Fish, Tides, and Turbines
With proper safeguards, water currents can be harnessed out of sight.

Natural History Magazine
January 2014

Natural History Website
Article Online

In the last few years two small tidal power projects have gone on-line in the United States. One project is in the sleepy rural community of Eastport, Maine. The other is in the heart of New York City, the "City that never sleeps". Yet both projects underwent extensive environmental studies. This article is about the contrast in sites, and the parralles in the studies surrounding them, as well as the people who are drawn to work with tidal power.

“ We're not seeing a heck of a lot here,” laughed Nathan Johnson as he stared off into the fog that choked the Western Passage, near Eastport, Maine. "But we have documented here a lot of harbor seals and harbor porpoises. Also we have larger mammals, including minke whales." Part of the route leading northwest from the Bay of Fundy to Passamaquoddy Bay, the Western Passage separates Moose Island, where Eastport is located, and Canada's Deer Island, to the northeast. Johnson is part of a team that is studying the Western Passage as a potential tidal power site. His company, Ocean Renewable Power Company (ORPC), has already deployed a tidal turbine west of Moose Island, in Cobscook Bay. The whole area is a complex of channels, bays, and coves that experience a cycle of low and high tides that differ by about twenty-five feet, making this is an ideal site for such projects.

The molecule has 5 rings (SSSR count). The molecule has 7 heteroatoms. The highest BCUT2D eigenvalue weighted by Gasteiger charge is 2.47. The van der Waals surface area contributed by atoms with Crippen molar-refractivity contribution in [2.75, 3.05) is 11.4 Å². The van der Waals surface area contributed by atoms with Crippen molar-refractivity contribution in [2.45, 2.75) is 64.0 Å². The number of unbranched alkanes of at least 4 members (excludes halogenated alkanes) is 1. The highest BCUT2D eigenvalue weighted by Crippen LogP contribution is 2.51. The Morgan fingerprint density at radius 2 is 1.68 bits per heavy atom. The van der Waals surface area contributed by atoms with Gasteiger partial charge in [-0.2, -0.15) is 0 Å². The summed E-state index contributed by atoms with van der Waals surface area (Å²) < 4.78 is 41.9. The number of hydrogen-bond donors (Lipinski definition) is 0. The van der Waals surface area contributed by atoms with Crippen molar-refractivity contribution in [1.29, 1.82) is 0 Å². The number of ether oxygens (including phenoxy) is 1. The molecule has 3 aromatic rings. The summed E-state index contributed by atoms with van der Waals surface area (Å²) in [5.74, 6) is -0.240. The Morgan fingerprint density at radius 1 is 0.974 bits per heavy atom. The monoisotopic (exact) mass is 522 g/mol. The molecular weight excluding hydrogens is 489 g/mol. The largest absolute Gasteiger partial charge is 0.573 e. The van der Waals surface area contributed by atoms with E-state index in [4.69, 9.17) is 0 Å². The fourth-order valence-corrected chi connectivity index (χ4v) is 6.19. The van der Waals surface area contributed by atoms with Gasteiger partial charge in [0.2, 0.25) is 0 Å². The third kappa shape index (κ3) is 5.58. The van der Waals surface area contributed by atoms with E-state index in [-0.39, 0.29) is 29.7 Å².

. . .

New York City's East River is also host to a tidal project. It is here that Verdant Power has installed a number of turbines. Except for the coincidence of having "East" in their names, the two sites could not appear more different: Eastport is a sleepy village, whereas the East River runs through the heart of "the City That Never Sleeps."

The East River is constrained by concrete breakwaters, which give it the look of an industrial canal instead of a river. In fact it is not a river at all, but a tidal strait that connects New York Bay to the south with Long Island Sound to the north. To the south it separates Manhattan Island, on its west side, from the Long Island boroughs of Brooklyn and Queens to its east. Near its northern end it connects with another strait, the so-called Harlem River, which separates Manhattan from the Bronx and joins the Hudson River. The East River proper continues to the Sound through Hell Gate, a stretch of water infamous for its furious tides and currents.

Within the East River is two-mile-long Roosevelt Island, considered part of the Borough of Manhattan and connected to the rest of the city by an aerial tramway, a bridge, and a subway stop. It also provides footing for the Ed Koch Queensboro Bridge, which crosses from Manhattan to Queens. The turbines lie on the east side of Roosevelt Island. Although the tides rise and fall only six to ten feet, they race through the narrows at up to six miles per hour, a jogging pace, which makes this site attractive to tidal power developers.

A little to the south of the turbines, in Queens, is the competition, the Ravenswood Generating Station. That more conventional plant can produce nearly 2.5 gigawatts of electricity, about a quarter of what New York City needs. Fuel barges are moored in front of the plant, feeding the city's insatiable appetite for power. ...

1) Turbine in Eastport, Maine. 2) Turbine in the East River (Courtesy Verdant Power) . 3) Site of project in New York City with the Ravenswood Power Station in the background. 4) Cobscook Bay, Eastport, Maine. (all photos, except #2, Timothy Paul Smith)